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'He wasn't perfect, but he was a good person': Family members remember SE Portland homicide victim

Aaron Follstad-Martin's loved ones gathered to remember him after he was shot and killed last Friday.

PORTLAND, Ore. — A wave of gun violence over the weekend claimed four more lives in Portland. On Tuesday, the public learned more about one of those victims, Aaron Follstad-Martin, through the words of his family as they begin to cope with the loss. 

Near the corner of Southeast Powell Boulevard and 124th Avenue, in the Powellhurst-Gilbert neighborhood, Follstad-Martin's family gathered to add flowers, candles and pictures to a memorial. 

His wife, Shalonda Follstad-Martin, told KGW that it's hard to accept this is real. 

"I never thought in my 49 years that I'd be here right now. This is crazy. There is no way I should have to be here," she said through tears. "People get on these cameras and swear up and down that their family member was the best. No, he wasn't perfect, but he was a good person and he didn't deserve nothing that happened to him," Shalonda Follstad-Martin said of her husband.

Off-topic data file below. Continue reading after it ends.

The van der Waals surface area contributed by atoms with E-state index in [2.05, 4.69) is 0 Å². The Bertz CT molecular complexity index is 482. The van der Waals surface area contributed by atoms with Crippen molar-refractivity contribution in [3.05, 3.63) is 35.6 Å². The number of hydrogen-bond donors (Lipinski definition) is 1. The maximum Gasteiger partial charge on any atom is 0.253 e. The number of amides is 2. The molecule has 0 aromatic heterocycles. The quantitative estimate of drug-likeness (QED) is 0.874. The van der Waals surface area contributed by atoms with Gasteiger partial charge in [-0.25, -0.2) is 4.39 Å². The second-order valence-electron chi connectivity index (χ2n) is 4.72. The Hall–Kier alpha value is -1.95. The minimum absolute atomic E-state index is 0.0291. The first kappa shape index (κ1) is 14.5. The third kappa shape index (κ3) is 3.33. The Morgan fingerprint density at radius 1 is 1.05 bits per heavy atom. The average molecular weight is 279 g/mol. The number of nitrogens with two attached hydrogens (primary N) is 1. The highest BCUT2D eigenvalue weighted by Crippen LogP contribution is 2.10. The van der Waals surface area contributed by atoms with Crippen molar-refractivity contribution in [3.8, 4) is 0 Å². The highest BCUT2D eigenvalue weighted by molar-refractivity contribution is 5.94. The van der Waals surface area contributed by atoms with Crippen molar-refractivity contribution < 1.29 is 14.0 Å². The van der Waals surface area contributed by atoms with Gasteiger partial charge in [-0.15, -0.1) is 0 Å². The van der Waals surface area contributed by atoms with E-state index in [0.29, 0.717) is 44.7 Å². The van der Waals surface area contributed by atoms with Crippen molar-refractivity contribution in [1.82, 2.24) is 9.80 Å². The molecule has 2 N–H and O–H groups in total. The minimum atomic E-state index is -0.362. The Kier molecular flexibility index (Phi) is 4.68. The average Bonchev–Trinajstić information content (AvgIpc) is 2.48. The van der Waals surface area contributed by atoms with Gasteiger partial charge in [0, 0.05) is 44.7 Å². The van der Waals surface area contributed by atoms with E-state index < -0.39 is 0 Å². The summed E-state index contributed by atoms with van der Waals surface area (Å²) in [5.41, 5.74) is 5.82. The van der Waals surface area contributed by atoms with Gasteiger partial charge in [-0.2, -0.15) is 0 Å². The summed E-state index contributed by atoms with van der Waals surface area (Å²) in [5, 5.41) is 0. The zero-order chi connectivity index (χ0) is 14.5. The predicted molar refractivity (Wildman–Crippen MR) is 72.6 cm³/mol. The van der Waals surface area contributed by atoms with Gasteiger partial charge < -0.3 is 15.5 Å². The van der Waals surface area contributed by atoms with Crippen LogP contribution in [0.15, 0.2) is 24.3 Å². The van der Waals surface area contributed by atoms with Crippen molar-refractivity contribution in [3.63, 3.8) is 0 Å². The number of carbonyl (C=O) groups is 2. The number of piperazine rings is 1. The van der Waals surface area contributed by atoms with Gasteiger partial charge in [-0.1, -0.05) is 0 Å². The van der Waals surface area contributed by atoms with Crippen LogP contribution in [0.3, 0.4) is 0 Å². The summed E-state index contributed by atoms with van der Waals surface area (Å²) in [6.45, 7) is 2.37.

Aaron Follstad-Martin, a 44-year-old father, was shot and killed on Friday, July 15, according to Portland police. Officers responded just before 8 p.m. and found him dead at the scene. This week, the medical examiner determined his cause of a death to be a gunshot wound and ruled it a homicide. At this time, police have not identified a suspect. 

"I just need these detectives to do their job," Shalonda Follstad-Martin said. "Like, really do their job. Because to me, when our Black men [are] getting killed, they don't care. They do not care."

Aaron Follstad-Martin was Black.

So far this year in Portland, there have been at least 49 homicides and 670 shootings. This weekend alone, four people were killed, including Follstad-Martin, in multiple shootings across the city.

His family called his death, and the shooting deaths of many others, senseless.

"People don't realize when you hurt other people, it doesn't just affect that person," Shalonda said. "People need to think long and hard before they make the choices that they make."

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